Ms Jane Amerley Oku, Chief Executive Officer (CEO) of Janok Foundation, a non-governmental organisation, has called on taxi drivers to educate their passengers to either cough into handkerchiefs or tissue paper.
She said this would go a long way to avoid the spread of tuberculosis (TB) infection.
Ms Oku made the call when sensitising taxi drivers from Odorkor, Darkuman, Zongo Junction, Kasoa and Takoradi long distance drivers, as part of the World TB Day to climax the Easter holidays.
She said TB infection could be contracted from infected persons during social contacts through coughing, sneezing and spitting.
She advised the drivers to put on new attires daily before they start work.
The CEO said: “Let us openly discuss TB, HIV and AIDS issues devoid of shyness, disgrace and intolerance among us so that people will not hide their conditions and together we can find solutions to the diseases.”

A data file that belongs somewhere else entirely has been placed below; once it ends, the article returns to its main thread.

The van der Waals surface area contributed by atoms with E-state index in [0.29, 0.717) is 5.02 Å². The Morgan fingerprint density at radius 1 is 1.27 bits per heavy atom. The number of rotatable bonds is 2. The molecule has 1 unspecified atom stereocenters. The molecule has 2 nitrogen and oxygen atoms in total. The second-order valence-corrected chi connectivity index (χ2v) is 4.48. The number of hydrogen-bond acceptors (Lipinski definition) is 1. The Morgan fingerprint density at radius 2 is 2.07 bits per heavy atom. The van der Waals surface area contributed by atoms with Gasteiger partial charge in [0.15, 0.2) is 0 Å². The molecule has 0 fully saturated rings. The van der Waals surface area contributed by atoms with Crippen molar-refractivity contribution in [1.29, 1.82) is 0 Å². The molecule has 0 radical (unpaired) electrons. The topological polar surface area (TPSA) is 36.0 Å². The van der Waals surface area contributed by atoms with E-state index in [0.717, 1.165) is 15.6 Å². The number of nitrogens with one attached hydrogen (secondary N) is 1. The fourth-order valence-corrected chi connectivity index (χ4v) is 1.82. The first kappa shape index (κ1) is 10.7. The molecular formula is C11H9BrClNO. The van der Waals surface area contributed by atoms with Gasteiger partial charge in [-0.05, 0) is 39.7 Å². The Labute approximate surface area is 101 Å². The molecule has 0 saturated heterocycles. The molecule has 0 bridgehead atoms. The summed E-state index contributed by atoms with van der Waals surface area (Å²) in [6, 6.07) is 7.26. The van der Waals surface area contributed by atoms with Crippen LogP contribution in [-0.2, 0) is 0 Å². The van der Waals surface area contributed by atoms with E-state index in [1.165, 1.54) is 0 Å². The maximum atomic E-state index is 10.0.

Ms Oku told the drivers that the best prevention is for everybody to ensure that TB patients take their medicines correctly so that it would not serve as a source of infection to others.
Mr James Gokah, Ablekuma Central Sub-Metropolitan Director of the Accra Metropolitan Assembly said: “Everyone is at risk because majority of us had already come into contact either in the market place, trotro, churches, mosques with some infected persons without knowing.”
He advised the drivers to avoid too much intake of alcohol and smoking because “you will not have the strong body-defense to fight the TB and other germs in you.”